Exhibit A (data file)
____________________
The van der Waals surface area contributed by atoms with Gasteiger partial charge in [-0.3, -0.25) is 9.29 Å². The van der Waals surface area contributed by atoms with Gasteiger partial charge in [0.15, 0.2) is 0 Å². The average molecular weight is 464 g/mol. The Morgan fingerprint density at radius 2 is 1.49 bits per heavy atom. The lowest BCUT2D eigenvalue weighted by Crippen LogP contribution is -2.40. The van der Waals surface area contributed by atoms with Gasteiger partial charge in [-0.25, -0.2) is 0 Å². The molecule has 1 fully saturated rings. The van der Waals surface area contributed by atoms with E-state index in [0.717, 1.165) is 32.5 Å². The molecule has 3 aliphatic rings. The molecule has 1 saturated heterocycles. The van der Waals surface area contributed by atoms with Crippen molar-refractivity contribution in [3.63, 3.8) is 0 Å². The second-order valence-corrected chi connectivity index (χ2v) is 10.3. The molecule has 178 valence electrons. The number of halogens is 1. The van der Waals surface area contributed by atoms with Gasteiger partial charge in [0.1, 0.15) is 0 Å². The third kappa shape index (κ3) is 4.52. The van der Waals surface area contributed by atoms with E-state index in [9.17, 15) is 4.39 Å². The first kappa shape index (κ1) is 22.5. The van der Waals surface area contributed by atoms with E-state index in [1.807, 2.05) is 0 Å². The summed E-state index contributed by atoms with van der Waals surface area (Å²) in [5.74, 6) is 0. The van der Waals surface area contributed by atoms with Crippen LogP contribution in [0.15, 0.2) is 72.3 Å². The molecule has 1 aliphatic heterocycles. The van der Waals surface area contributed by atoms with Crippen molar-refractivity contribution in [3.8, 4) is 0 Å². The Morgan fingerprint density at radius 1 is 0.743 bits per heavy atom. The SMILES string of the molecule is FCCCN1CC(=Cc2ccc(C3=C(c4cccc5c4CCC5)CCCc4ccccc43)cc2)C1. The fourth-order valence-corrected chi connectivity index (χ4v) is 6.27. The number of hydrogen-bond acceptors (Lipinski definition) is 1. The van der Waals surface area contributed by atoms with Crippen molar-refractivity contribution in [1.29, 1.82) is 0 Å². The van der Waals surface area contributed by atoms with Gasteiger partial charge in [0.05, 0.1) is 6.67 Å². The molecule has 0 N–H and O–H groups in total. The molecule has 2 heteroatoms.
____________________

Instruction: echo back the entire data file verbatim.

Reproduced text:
The van der Waals surface area contributed by atoms with Gasteiger partial charge in [-0.3, -0.25) is 9.29 Å². The van der Waals surface area contributed by atoms with Gasteiger partial charge in [0.15, 0.2) is 0 Å². The average molecular weight is 464 g/mol. The Morgan fingerprint density at radius 2 is 1.49 bits per heavy atom. The lowest BCUT2D eigenvalue weighted by Crippen LogP contribution is -2.40. The van der Waals surface area contributed by atoms with Gasteiger partial charge in [-0.25, -0.2) is 0 Å². The molecule has 1 fully saturated rings. The van der Waals surface area contributed by atoms with E-state index in [0.717, 1.165) is 32.5 Å². The molecule has 3 aliphatic rings. The molecule has 1 saturated heterocycles. The van der Waals surface area contributed by atoms with Crippen molar-refractivity contribution in [3.63, 3.8) is 0 Å². The second-order valence-corrected chi connectivity index (χ2v) is 10.3. The molecule has 178 valence electrons. The number of halogens is 1. The van der Waals surface area contributed by atoms with Gasteiger partial charge in [0.1, 0.15) is 0 Å². The third kappa shape index (κ3) is 4.52. The van der Waals surface area contributed by atoms with E-state index in [9.17, 15) is 4.39 Å². The first kappa shape index (κ1) is 22.5. The van der Waals surface area contributed by atoms with E-state index in [1.807, 2.05) is 0 Å². The summed E-state index contributed by atoms with van der Waals surface area (Å²) in [5.74, 6) is 0. The van der Waals surface area contributed by atoms with Crippen LogP contribution in [0.15, 0.2) is 72.3 Å². The molecule has 1 aliphatic heterocycles. The van der Waals surface area contributed by atoms with Crippen molar-refractivity contribution in [3.8, 4) is 0 Å². The Morgan fingerprint density at radius 1 is 0.743 bits per heavy atom. The SMILES string of the molecule is FCCCN1CC(=Cc2ccc(C3=C(c4cccc5c4CCC5)CCCc4ccccc43)cc2)C1. The fourth-order valence-corrected chi connectivity index (χ4v) is 6.27. The number of hydrogen-bond acceptors (Lipinski definition) is 1. The van der Waals surface area contributed by atoms with Crippen molar-refractivity contribution in [1.29, 1.82) is 0 Å². The van der Waals surface area contributed by atoms with Gasteiger partial charge in [0.05, 0.1) is 6.67 Å². The molecule has 0 N–H and O–H groups in total. The molecule has 2 heteroatoms.